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Can Diabetics Take Cough Syrup?

How Medications Can Impact Type 1 Diabetes Management

How Medications Can Impact Type 1 Diabetes Management

When taking medicine, you must always read labeling carefully and be aware of possible side effects. When you have Type 1, you have the added consideration of how it will affect your blood glucose levels as well as any devices that you depend on for your diabetes management. And as with anything you digest, you must know the carb count, administering insulin as needed. Apart from daily medication such as birth control, having a sick-day protocal is always smart for the unexpected bug. This way, you’ll be stocked ahead of time with essentials to ease your mind and decrease additional stress over your care. Here are some must-knows about over-the-counter medication and what it means for your Type 1. Cold Medicine Being sick stresses the body, and when your body’s stressed it releases blood-glucose raising hormones. These hormones can even prevent insulin from properly lowering your levels. Consider the following when taking cold medicine: Opt for pill forms – if possible, pills over syrups are better for their lack of carbohydrates. Check for added sugars – When taking syrups, double-check the labels of over-the-counter brands to make sure they don’t have added sugar. See if there’s a sugar-free option – Though small doses of sugar don’t pose a huge risk, your safest bet is to ask your pharmacist about sugar-free syrups. Check your BGLs frequently – This should be triple the time you typically check. Being sick makes you more susceptible to BGL extremes. Administer insulin accordingly – Medicine, just like food, must be dosed for. Blood Glucose Levels Even without sugar, short-term cold medicines can send your blood glucose levels spinning. Aspirin has been known to lower glucose levels Pseudoepinephrine, the decongestant found in most over-the-counter Continue reading >>

How Farxiga May Help

How Farxiga May Help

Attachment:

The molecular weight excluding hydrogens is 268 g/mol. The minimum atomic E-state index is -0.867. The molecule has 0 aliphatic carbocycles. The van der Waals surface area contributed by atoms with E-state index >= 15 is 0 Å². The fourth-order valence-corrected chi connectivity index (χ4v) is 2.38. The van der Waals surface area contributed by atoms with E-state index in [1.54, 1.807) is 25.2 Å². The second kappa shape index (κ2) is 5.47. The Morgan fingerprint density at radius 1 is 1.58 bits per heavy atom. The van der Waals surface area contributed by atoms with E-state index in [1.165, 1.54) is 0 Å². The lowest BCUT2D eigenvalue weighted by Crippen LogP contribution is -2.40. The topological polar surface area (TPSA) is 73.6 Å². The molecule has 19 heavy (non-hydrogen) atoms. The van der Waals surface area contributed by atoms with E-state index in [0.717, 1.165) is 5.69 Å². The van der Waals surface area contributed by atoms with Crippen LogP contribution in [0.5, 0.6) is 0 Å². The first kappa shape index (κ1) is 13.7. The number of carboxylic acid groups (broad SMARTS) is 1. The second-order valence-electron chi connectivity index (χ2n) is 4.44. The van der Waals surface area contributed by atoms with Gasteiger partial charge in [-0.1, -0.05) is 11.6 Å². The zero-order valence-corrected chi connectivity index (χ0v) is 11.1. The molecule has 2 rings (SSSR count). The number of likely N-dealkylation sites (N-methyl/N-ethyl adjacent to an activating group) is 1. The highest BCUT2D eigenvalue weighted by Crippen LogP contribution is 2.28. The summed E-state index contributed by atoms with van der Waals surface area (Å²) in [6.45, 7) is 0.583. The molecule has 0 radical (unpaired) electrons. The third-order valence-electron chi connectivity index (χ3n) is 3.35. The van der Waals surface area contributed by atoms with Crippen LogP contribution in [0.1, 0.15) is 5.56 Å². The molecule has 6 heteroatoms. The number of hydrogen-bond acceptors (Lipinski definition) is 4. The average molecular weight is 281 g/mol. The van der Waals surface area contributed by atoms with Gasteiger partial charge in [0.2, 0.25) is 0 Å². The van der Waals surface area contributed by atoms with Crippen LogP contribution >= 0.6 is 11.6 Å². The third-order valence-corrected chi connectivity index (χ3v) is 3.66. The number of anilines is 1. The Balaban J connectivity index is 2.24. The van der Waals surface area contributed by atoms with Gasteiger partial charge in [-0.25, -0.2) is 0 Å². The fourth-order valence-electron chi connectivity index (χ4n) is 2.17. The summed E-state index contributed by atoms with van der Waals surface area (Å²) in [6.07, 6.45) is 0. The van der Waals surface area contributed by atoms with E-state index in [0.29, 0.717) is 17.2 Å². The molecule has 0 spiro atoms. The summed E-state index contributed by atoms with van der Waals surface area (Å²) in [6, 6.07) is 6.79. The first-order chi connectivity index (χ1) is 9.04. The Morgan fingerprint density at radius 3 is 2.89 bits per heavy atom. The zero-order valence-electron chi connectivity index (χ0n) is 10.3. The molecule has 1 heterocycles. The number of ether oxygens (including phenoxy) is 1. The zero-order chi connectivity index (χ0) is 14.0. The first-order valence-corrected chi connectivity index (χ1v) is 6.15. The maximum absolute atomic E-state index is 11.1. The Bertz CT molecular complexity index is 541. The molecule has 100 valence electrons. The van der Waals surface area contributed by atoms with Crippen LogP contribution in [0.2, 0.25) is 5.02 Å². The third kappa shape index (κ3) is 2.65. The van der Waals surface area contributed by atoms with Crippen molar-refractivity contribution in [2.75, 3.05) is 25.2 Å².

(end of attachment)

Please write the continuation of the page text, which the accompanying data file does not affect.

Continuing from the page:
Being inspired to fight back against your type 2 diabetes is an important first step in your treatment plan. Sometimes, one of the next steps is taking a medication that may help control your blood sugar. FARXIGA (far-SEE-guh) is a once-daily pill taken in the morning with or without food. In studies, FARXIGA: Additionally, FARXIGA may help you: Do not take FARXIGA if you: have severe kidney problems or are on dialysis. Your healthcare provider should do blood tests to check how well your kidneys are working before and during your treatment with FARXIGA FARXIGA may cause serious side effects including: Dehydration (the loss of body water and salt), which may cause you to feel dizzy, faint, lightheaded, or weak, especially when you stand up (orthostatic hypotension). You may be at a higher risk of dehydration if you have low blood pressure; take medicines to lower your blood pressure, including water pills (diuretics); are 65 years of age or older; are on a low salt diet, or have kidney problems FARXIGA has been tested in 24 clinical studies that looked at its benefits and safety. The studies had more than 11,000 adults with type 2 diabetes, including more than 6,000 patients treated with FARXIGA. FARXIGA, combined with diet and exercise, was studied alone as well as in combination with other diabetes medicines you may be taking. The other medicines included metformin, glimepiride, pioglitazone, insulin, and sitagliptin. Real patients. Real stories. Patients who are fighting back, sharing their challenges—and their successes—managing their type 2 diabetes. See Patient Stories FARXIGA works with the body to flush sugar away in urine. Learn more about how FARXIGA works › Continue reading >>